I write some weird sentences in this industry. Here’s one: It’s 2014, and Atari is working on a RollerCoaster Tycoon sequel. I got an in-depth (but hands-off) look at the game recently, and here’s what I noticed.
A greater focus on presentation
In order to explain how Atari’s approach to RollerCoaster Tycoon World has sharpened, I’m going to start by referencing something totally unrelated: 2K’s sports games.
2K has an uncanny ability to focus on the presentation of sports rather than simply the core facets of the sport itself. Take a look at NBA 2k14, for instance. The game is constantly interrupted by camera cutaways, shots of the benches, et cetera that add nothing as far as the core game is concerned, but change the mood—it’s far more like watching/playing a TV broadcast of an NBA game than watching a real basketball game.
Now obviously you don’t want to watch a TV broadcast of an amusement park. The point, however, is that the new RollerCoaster Tycoon focuses on aspects of your park beyond just the bare bones of a ride. Like Disney, like Six Flags, like that weird off-brand park your parents took you to because it was cheap and local, RollerCoaster Tycoon is now concerned just as much with your park feeling cohesive and planned rather than a muddled collection of rides thrown together just to make money.
There are four themes planned for RollerCoaster Tycoon, each with its own mascot—a pirate area, science fiction, Western, and then a Disney-style 50s small-town America. Each theme has its own set of rides, and each of these rides features music and imagery tied to the theme. Sure, you could just throw every ride together in any configuration, but it’s clear the point is to have the experience gel like an Animal Kingdom or Epcot or Tomorrowland.
Whether that ends up a good thing or feels unnecessarily limiting to players, it’ll take more time with the game for me to know.
Easier coaster creation
As much as I love old-school RollerCoaster Tycoon, I don’t think it’s unfair to say that actual coaster construction in previous games has been janky. Making a simplistic rollercoaster was an awkward affair, while creating something complicated might as well invoke the seven labors of Hercules.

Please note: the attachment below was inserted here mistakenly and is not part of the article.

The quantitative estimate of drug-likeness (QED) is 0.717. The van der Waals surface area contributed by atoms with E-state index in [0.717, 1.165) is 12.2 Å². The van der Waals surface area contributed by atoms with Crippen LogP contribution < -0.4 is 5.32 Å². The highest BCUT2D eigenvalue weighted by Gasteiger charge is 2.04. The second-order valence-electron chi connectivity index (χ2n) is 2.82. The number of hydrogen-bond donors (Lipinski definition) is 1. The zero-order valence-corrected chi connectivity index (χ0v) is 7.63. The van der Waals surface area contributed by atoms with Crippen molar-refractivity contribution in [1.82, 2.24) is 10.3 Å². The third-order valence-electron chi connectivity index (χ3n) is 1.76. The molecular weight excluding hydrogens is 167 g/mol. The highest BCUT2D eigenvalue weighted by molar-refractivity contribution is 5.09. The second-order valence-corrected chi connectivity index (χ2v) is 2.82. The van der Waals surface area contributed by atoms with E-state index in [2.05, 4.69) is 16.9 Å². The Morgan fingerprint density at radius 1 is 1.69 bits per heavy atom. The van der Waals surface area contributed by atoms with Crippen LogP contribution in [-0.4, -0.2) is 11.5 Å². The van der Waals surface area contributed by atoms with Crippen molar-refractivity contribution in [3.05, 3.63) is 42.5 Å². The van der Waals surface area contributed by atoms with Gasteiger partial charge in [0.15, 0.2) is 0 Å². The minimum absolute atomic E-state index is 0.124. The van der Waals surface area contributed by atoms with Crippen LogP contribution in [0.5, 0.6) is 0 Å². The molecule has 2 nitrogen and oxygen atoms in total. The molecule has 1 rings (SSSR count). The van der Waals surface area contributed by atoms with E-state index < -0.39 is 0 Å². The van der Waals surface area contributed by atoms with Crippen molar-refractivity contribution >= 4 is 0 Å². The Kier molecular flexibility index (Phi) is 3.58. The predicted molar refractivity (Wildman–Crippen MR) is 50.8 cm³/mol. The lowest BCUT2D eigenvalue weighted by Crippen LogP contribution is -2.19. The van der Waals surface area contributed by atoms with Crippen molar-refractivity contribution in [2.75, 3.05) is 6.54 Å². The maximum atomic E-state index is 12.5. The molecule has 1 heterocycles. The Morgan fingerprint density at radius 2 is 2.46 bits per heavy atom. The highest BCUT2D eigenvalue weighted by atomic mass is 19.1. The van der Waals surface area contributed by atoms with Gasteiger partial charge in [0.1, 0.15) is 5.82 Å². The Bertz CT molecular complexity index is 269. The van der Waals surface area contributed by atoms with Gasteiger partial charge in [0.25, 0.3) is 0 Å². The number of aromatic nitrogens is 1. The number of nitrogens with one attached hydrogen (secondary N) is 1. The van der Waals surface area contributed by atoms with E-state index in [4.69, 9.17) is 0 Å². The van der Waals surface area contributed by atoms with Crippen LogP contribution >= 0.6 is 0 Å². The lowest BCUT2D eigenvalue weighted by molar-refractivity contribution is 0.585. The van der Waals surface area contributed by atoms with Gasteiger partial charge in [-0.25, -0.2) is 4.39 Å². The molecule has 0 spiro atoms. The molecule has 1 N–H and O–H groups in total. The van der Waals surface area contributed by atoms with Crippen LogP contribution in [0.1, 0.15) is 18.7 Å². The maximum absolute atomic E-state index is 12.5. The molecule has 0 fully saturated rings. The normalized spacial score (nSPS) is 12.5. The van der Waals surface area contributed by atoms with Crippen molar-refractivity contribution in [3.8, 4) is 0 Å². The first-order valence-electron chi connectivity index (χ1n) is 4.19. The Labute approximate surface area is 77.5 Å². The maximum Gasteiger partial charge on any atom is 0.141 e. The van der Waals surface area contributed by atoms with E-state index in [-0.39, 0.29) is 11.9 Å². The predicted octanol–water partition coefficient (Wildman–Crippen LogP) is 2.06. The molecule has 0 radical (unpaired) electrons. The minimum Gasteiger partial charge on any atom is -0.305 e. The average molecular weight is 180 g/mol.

So I was glad to see the construction tools in this latest iteration get a complete overhaul. RollerCoaster construction is now tied to a grid and node system. You just draw in some track, then go back and adjust height and curve by way of the nodes. Don’t like part of the track? Select those nodes and delete it.
Unfortunately I didn’t see how this system will work with loops and other complex structures—we basically built a single oval of track with one major hill and a few curved pieces. On the plus side, it only took us about a minute to draw in an entire rollercoaster.
It’s also still possible to jump in and edit pre-made rollercoasters, if that’s more your style. Also, to build Mr. Bones’ Wild Ride. I hope.
You can also ride anything you build, which seems like a natural fit for virtual reality…but Atari wouldn’t confirm whether that’ll make it into the game.
Play online (but only if you want)
“There’s an offline mode too!” the developer showing off the game is quick to clarify. He’s telling me how the new RollerCoaster Tycoon can be played with up to three other people, but only if you want. There’s no always-online requirement here. Also, unlike certain other games, your park isn’t dependent on the success of your friend’s park. Nothing actually ties you together, except that you’re playing in the same space.
Your park is essentially four separate enormous areas, connected by a monorail. You can take over one section of the park while your friends take over the rest or play offline and construct one gigantic park that utilizes all four sections. You could easily imagine, for instance, using each separate section for one of the game’s four themes.
No microtransactions, an offline mode, easier coaster creation—somehow I’m oddly excited about RollerCoaster Tycoon World. It’s got a lot of work left, as evidenced by the small-ish selection of rides I was shown, but it looks like the finished product will give players both a lot of options and a lot of freedom.
Whether you use that freedom to distribute free soda and make people pay to use the bathrooms like a monster, well, that’s up to you.